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Thursday, August 18, 2011

Homemade Coconut Milk

Store bought coconut milk can be very expensive. Whether you're using coconut as an ingredient in an exotic recipe, or you're just seeking a dairy free milk to drink, it can get pretty pricey to keep buying those cans of coconut milk.
Not only am I on a gluten free diet, I'm also trying to use as little dairy as possible, as I've noticed it gives me stomach issues, so I'm always on the lookout for dairy free milks to use, and so far, I've had good success making chickpea milk and sesame milk, but sometimes I don't feel like putting in as much effort as chickpea milk requires to make it, and sometimes the taste of sesame isn't what I want in a certain recipe. Its times like this that I pull out my coconut and make coconut milk for my family.
Making coconut milk from shredded coconut is much cheaper than buying ready made coconut milk, and its easy as pie. If you bulk buy coconut, as I do, it is even cheaper to make, perhaps even as cheap as regular milk, depending on the prices in your area.
In case you were wondering about the nutrition facts of coconut milk, a cup of coconut milk has 5 grams of protein, as opposed to the 8 grams of protein in a cup of whole cow's milk. It also contains 41% of the recommended daily amount of iron, and 4% of the amount of calcium. (Whole milk, in comparison, has 0% iron and 28% calcium.) It is also filled with many, many, many vitamins and minerals, and on top of that, has many other health benefits as well. 
So, how do you make homemade coconut milk?
Easy.
Here's how.

Homemade Coconut Milk Instructions

1. Fill a bowl partway with dried (untoasted) coconut. I use desicated coconut, but shredded coconut works just as well.
2. Pour enough boiling water onto the coconut to moisten the whole thing, and then a little more to ensure all the coconut is covered by the water.
3. Let the coconut and water mixture sit for approximately half an hour.
4. Put a colander in a bowl and line it with a cheesecloth. Pour the coconut and water mixture into the cheesecloth and strain out the liquid.
5. Once the majority of the liquid has strained out of the coconut, grab the edges of the cheesecloth and bring them together to form a little sack with the coconut inside. Twist the end tightly, and squeeze out any coconut milk left in the cheesecloth. This will feel rather oily, as you're getting the coconut cream out of the coconut in addition to the milk.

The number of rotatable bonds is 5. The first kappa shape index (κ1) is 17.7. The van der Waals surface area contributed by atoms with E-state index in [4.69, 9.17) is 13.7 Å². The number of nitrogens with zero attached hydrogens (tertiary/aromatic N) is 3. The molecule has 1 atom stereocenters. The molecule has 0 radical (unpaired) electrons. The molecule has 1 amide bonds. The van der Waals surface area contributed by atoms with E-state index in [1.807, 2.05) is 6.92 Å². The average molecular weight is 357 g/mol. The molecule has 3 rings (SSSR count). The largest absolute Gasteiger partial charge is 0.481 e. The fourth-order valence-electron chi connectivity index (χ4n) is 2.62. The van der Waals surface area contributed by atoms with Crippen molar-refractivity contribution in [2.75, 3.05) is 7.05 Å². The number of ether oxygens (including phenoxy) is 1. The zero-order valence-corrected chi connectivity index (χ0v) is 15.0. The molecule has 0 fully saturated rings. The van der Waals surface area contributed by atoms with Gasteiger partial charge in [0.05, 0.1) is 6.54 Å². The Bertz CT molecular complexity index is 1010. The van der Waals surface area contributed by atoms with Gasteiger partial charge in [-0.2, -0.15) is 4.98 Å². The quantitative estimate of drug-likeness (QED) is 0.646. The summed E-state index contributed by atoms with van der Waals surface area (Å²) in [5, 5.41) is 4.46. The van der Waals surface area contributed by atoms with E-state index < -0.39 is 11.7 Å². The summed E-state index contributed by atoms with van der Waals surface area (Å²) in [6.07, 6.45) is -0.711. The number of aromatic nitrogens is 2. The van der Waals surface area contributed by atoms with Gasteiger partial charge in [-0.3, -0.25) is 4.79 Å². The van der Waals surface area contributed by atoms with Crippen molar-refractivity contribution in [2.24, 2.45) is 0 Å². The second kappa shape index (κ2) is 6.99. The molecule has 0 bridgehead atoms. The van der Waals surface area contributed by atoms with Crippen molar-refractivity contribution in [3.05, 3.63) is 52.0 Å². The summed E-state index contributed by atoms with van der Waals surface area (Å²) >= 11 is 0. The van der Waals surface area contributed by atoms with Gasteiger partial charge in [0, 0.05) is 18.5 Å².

6. Voila- your coconut milk! Use it in any recipe that calls for coconut milk, or in recipes that call for milk that wouldn't taste bad with a coconut flavor addition.
7. Store in the refrigerator. Note that when chilled, the fat of the coconut will rise to the top into a solid mass. This is the coconut cream, and you can either remove it, or heat up the coconut milk before use to incorporate it into the mixture.
8. Hey wait- don't throw out that coconut pulp! We'll be using it in plenty of recipes, number one, to make coconut flour. But that's for another post.

Do you ever use coconut milk? Do you usually buy it or make it yourself?
When you need a milk substitute for whatever reason, what type of milk do you usually use? Have you ever made any milk substitutes before? If so, which type?

3 comments:

  1. Is this unsweetened coconut? When I buy canned coconut milk it tastes quite sweet so I wonder which type of coconut powder I ought to use (is coconut sweet enough by itself?)

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  2. You can use up to 4 cups of hot water to one cup of dried coconut. I think it's a little watery, but using three cups of water, it's just perfect for me. I don't have to add anything for sweetness, but sometimes I'll add a bit of vanilla. I usually let the oil come to the top and eat that (yum). It separates and hardens as it cools in the frig. If I want it to stay emulsified, I add 1 TBSP of rolled oats (yes, oatmeal) to the hot water first, then a few minutes later, add the coconut. One TBSP of oatmeal per quart of water seems to be the right mix for me.

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  3. How many calories are in home made coconut milk since you take out the leftover coconut pulp?

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